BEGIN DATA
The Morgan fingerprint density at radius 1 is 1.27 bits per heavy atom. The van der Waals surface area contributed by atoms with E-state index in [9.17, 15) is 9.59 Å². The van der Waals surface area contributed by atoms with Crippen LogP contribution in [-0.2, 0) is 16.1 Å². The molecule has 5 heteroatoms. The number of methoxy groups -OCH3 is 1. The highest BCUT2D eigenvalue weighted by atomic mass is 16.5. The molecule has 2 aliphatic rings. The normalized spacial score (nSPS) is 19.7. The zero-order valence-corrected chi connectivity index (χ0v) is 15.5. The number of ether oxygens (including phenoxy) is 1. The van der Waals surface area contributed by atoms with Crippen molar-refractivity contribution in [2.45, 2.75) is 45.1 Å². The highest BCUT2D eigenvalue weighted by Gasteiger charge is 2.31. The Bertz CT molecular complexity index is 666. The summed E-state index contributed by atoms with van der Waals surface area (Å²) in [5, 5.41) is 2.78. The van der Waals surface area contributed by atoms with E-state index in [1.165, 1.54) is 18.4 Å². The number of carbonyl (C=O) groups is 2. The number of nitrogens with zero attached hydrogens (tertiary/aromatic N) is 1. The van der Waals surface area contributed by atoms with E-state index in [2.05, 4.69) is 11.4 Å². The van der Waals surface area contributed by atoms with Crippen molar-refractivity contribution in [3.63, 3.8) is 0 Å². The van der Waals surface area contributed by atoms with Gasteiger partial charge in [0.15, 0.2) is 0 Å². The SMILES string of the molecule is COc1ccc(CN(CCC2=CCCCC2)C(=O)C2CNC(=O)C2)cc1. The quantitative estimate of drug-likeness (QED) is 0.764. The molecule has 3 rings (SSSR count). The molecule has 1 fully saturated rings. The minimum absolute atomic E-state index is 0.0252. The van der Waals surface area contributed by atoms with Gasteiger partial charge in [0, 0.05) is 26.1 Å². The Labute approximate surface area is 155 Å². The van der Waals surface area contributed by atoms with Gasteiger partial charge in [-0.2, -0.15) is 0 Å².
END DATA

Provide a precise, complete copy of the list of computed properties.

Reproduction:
The Morgan fingerprint density at radius 1 is 1.27 bits per heavy atom. The van der Waals surface area contributed by atoms with E-state index in [9.17, 15) is 9.59 Å². The van der Waals surface area contributed by atoms with Crippen LogP contribution in [-0.2, 0) is 16.1 Å². The molecule has 5 heteroatoms. The number of methoxy groups -OCH3 is 1. The highest BCUT2D eigenvalue weighted by atomic mass is 16.5. The molecule has 2 aliphatic rings. The normalized spacial score (nSPS) is 19.7. The zero-order valence-corrected chi connectivity index (χ0v) is 15.5. The number of ether oxygens (including phenoxy) is 1. The van der Waals surface area contributed by atoms with Crippen molar-refractivity contribution in [2.45, 2.75) is 45.1 Å². The highest BCUT2D eigenvalue weighted by Gasteiger charge is 2.31. The Bertz CT molecular complexity index is 666. The summed E-state index contributed by atoms with van der Waals surface area (Å²) in [5, 5.41) is 2.78. The van der Waals surface area contributed by atoms with E-state index in [1.165, 1.54) is 18.4 Å². The number of carbonyl (C=O) groups is 2. The number of nitrogens with zero attached hydrogens (tertiary/aromatic N) is 1. The van der Waals surface area contributed by atoms with E-state index in [2.05, 4.69) is 11.4 Å². The van der Waals surface area contributed by atoms with Crippen molar-refractivity contribution in [3.63, 3.8) is 0 Å². The van der Waals surface area contributed by atoms with Gasteiger partial charge in [0.15, 0.2) is 0 Å². The SMILES string of the molecule is COc1ccc(CN(CCC2=CCCCC2)C(=O)C2CNC(=O)C2)cc1. The quantitative estimate of drug-likeness (QED) is 0.764. The molecule has 3 rings (SSSR count). The molecule has 1 fully saturated rings. The minimum absolute atomic E-state index is 0.0252. The van der Waals surface area contributed by atoms with Gasteiger partial charge in [0, 0.05) is 26.1 Å². The Labute approximate surface area is 155 Å². The van der Waals surface area contributed by atoms with Gasteiger partial charge in [-0.2, -0.15) is 0 Å².